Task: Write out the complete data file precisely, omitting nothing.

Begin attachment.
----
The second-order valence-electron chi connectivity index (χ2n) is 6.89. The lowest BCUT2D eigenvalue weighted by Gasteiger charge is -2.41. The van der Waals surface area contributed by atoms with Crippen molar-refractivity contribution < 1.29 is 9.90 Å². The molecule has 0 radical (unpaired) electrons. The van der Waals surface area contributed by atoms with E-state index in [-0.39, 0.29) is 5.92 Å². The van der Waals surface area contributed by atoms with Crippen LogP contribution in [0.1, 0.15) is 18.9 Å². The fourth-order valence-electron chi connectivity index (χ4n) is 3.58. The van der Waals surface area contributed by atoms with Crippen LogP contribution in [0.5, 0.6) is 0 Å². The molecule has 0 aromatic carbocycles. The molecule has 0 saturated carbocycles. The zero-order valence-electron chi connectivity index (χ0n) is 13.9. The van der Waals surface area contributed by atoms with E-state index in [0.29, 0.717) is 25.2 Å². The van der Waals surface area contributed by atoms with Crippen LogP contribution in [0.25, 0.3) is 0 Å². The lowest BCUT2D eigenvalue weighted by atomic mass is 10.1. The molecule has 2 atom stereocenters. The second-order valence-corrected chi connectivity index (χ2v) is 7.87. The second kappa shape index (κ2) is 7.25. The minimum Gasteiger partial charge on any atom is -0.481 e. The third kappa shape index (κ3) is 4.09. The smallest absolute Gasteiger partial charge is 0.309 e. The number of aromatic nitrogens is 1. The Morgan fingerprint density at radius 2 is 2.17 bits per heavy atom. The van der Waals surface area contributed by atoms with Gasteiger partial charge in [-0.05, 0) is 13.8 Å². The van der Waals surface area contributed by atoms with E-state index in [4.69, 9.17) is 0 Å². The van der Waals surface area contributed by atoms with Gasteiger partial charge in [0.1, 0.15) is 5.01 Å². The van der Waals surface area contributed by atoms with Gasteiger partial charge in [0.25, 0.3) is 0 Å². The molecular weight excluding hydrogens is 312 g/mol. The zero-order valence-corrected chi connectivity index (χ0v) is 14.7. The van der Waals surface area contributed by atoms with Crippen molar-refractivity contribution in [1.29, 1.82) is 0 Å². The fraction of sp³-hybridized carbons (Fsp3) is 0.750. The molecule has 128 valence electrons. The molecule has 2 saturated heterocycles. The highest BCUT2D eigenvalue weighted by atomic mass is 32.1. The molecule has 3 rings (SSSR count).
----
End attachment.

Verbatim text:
The second-order valence-electron chi connectivity index (χ2n) is 6.89. The lowest BCUT2D eigenvalue weighted by Gasteiger charge is -2.41. The van der Waals surface area contributed by atoms with Crippen molar-refractivity contribution < 1.29 is 9.90 Å². The molecule has 0 radical (unpaired) electrons. The van der Waals surface area contributed by atoms with E-state index in [-0.39, 0.29) is 5.92 Å². The van der Waals surface area contributed by atoms with Crippen LogP contribution in [0.1, 0.15) is 18.9 Å². The fourth-order valence-electron chi connectivity index (χ4n) is 3.58. The van der Waals surface area contributed by atoms with Crippen LogP contribution in [0.5, 0.6) is 0 Å². The molecule has 0 aromatic carbocycles. The molecule has 0 saturated carbocycles. The zero-order valence-electron chi connectivity index (χ0n) is 13.9. The van der Waals surface area contributed by atoms with E-state index in [0.29, 0.717) is 25.2 Å². The van der Waals surface area contributed by atoms with Crippen LogP contribution in [0.25, 0.3) is 0 Å². The lowest BCUT2D eigenvalue weighted by atomic mass is 10.1. The molecule has 2 atom stereocenters. The second-order valence-corrected chi connectivity index (χ2v) is 7.87. The second kappa shape index (κ2) is 7.25. The minimum Gasteiger partial charge on any atom is -0.481 e. The third kappa shape index (κ3) is 4.09. The smallest absolute Gasteiger partial charge is 0.309 e. The number of aromatic nitrogens is 1. The Morgan fingerprint density at radius 2 is 2.17 bits per heavy atom. The van der Waals surface area contributed by atoms with Gasteiger partial charge in [-0.05, 0) is 13.8 Å². The van der Waals surface area contributed by atoms with E-state index in [4.69, 9.17) is 0 Å². The van der Waals surface area contributed by atoms with Gasteiger partial charge in [0.1, 0.15) is 5.01 Å². The van der Waals surface area contributed by atoms with Gasteiger partial charge in [0.25, 0.3) is 0 Å². The molecular weight excluding hydrogens is 312 g/mol. The zero-order valence-corrected chi connectivity index (χ0v) is 14.7. The van der Waals surface area contributed by atoms with Crippen molar-refractivity contribution in [1.29, 1.82) is 0 Å². The fraction of sp³-hybridized carbons (Fsp3) is 0.750. The molecule has 128 valence electrons. The molecule has 2 saturated heterocycles. The highest BCUT2D eigenvalue weighted by atomic mass is 32.1. The molecule has 3 rings (SSSR count).